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14 March
Arizona puts a cap on writing prescription to curb opioid crisis
By Rachael

Arizona puts a cap on writing prescription to curb opioid crisis

The problem of opioid addiction is surging ominously in the United States. Opioids have emerged as the main culprit behind 64,070 overdose deaths that occurred in 2016. Owing to the widespread menace of opioid abuse, the Arizona administration has initiated a few bold steps against the epidemic, responsible for the death of approximately 790 residents in 2016. In fact, Governor Doug Ducey has declared it as a public health emergency.

The state of Arizona has decided to take some concrete steps to curb the increased opioid abuse by putting a cap on the number of pills doctors can prescribe. Making the fight against opioids stronger, the state of Arizona passed the Arizona Opioid Epidemic Act, which addresses the problem by focusing on preventive measures against opioid abuse. The legislation limits the initial pain fills to five days for the patients new to opioids.

As a comprehensive legislation, it incorporates the key suggestions of the stakeholders, prevents the uncontrolled prescription activities and promulgates preventive measures against opioid abuse. The driving principle of Arizona Opioid Epidemic Act is to rectify the structural gaps in the treatment of opioid addiction, such as the inclusion of patients who fail to qualify for insurance coverage. It will be applicable to the pain clinics as well. Ruling out the fears of the sceptics, the advocates highlighted that the legislation will not affect those suffering from chronic pain.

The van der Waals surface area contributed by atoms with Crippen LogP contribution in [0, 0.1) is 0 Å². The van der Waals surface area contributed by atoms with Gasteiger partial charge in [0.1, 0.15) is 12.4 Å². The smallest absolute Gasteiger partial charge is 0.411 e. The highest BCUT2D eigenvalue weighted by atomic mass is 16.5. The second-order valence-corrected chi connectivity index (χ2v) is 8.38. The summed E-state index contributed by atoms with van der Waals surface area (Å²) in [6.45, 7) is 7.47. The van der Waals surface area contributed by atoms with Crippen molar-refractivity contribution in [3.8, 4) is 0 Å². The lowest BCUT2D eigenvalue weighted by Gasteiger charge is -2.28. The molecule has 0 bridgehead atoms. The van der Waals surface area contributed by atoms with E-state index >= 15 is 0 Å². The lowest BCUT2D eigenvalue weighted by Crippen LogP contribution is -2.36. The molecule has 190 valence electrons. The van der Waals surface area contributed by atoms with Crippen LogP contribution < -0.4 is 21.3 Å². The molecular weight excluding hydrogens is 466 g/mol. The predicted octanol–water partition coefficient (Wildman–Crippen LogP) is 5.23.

Various dimensions of opioid crisis

Opioid addiction can occur due to reasons ranging from environmental stressors to genetic predisposition. Other factors, such as the increased prescription of painkillers, sharing of prescription and consuming opioids for non-medical purposes, contribute significantly to the rising rate of opioid abuse, especially among youngsters. Adding to the woes of the above-mentioned problem is the misconception that opioid addiction is less harmful than the addiction of any other illicit drugs. Consequently, the disorder has majorly afflicted the teenagers, women and elderly population. Besides, it continues to remain common prevalent among war veterans and patients suffering from chronic pain.

Tracing the origin of the crisis, experts believe it to have originated from central Appalachia, a region encompassing much of West Virginia and Eastern Kentucky. Apparently, people living in this region became vulnerable to pain by working in physically exerting industries like coal mining, agriculture and timbering. This led to increased dependence on opioids to live a pain-free life. Their quest to lead a pain-free life led to the exposure to prescription opioids, such as OxyContin and Vicodin. However, with time, the persistent use of opioids transformed into misuse and abuse, resulting in opioid crisis.

Road to recovery

As opioids and painkillers are the first line of treatment for chronic pain and critical illnesses, it has become important for the authorities to take bold steps like those enunciated by Arizona to curb opioid abuse. Additionally, they should introduce awareness campaigns to educate the masses about the hazards of the prescription drug addiction. As prescribed opioids include the calculated amount of various chemicals to cure a specific ailment or discomfort, prescription drug addiction is more harmful than any other addiction. Therefore, the chronic abuse of opioids like painkillers can inflict long-term changes in the natural composition of the body, resulting in irreversible damage.

In the light of the new guidelines related to the prescription of opioids, doctors should be guided to encourage their patients to opt for alternative methods for alleviating their pain, such as therapies, meditation, yoga and exercise. Additionally, people should be motivated to seek immediate medical help.

Amidst, if you or your loved one is suffering from opioid addiction, you can seek help from the Arizona Prescription Abuse Helpline. You can call at our 24/7 helpline number 866-692-3563 or chat online with our experts to know about the best prescription drug abuse treatment centers in Arizona.


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